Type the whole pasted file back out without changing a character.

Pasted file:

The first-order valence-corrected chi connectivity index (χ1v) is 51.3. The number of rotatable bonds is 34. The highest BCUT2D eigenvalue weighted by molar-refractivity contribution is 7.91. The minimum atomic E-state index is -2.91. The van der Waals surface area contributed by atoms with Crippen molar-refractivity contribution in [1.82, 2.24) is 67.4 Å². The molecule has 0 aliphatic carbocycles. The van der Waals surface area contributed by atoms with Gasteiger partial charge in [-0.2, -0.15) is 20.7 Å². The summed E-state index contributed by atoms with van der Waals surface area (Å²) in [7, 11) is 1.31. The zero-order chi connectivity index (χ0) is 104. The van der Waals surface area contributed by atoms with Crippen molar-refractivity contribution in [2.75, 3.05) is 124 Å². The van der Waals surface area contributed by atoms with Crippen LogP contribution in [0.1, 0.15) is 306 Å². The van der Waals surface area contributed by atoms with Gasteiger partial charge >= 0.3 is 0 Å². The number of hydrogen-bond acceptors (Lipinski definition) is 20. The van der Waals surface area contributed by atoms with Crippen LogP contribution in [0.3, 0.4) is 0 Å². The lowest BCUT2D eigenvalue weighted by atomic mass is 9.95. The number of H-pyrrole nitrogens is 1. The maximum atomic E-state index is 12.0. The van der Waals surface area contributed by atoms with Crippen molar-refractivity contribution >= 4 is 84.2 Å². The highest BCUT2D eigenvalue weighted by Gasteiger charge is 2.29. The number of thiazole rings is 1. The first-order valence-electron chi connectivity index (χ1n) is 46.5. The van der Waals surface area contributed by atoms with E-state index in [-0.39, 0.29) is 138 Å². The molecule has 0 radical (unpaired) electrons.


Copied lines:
The first-order valence-corrected chi connectivity index (χ1v) is 51.3. The number of rotatable bonds is 34. The highest BCUT2D eigenvalue weighted by molar-refractivity contribution is 7.91. The minimum atomic E-state index is -2.91. The van der Waals surface area contributed by atoms with Crippen molar-refractivity contribution in [1.82, 2.24) is 67.4 Å². The molecule has 0 aliphatic carbocycles. The van der Waals surface area contributed by atoms with Gasteiger partial charge in [-0.2, -0.15) is 20.7 Å². The summed E-state index contributed by atoms with van der Waals surface area (Å²) in [7, 11) is 1.31. The zero-order chi connectivity index (χ0) is 104. The van der Waals surface area contributed by atoms with Crippen molar-refractivity contribution in [2.75, 3.05) is 124 Å². The van der Waals surface area contributed by atoms with Crippen LogP contribution in [0.1, 0.15) is 306 Å². The van der Waals surface area contributed by atoms with Gasteiger partial charge >= 0.3 is 0 Å². The number of hydrogen-bond acceptors (Lipinski definition) is 20. The van der Waals surface area contributed by atoms with Crippen LogP contribution in [0.3, 0.4) is 0 Å². The lowest BCUT2D eigenvalue weighted by atomic mass is 9.95. The number of H-pyrrole nitrogens is 1. The maximum atomic E-state index is 12.0. The van der Waals surface area contributed by atoms with Crippen molar-refractivity contribution >= 4 is 84.2 Å². The highest BCUT2D eigenvalue weighted by Gasteiger charge is 2.29. The number of thiazole rings is 1. The first-order valence-electron chi connectivity index (χ1n) is 46.5. The van der Waals surface area contributed by atoms with E-state index in [-0.39, 0.29) is 138 Å². The molecule has 0 radical (unpaired) electrons.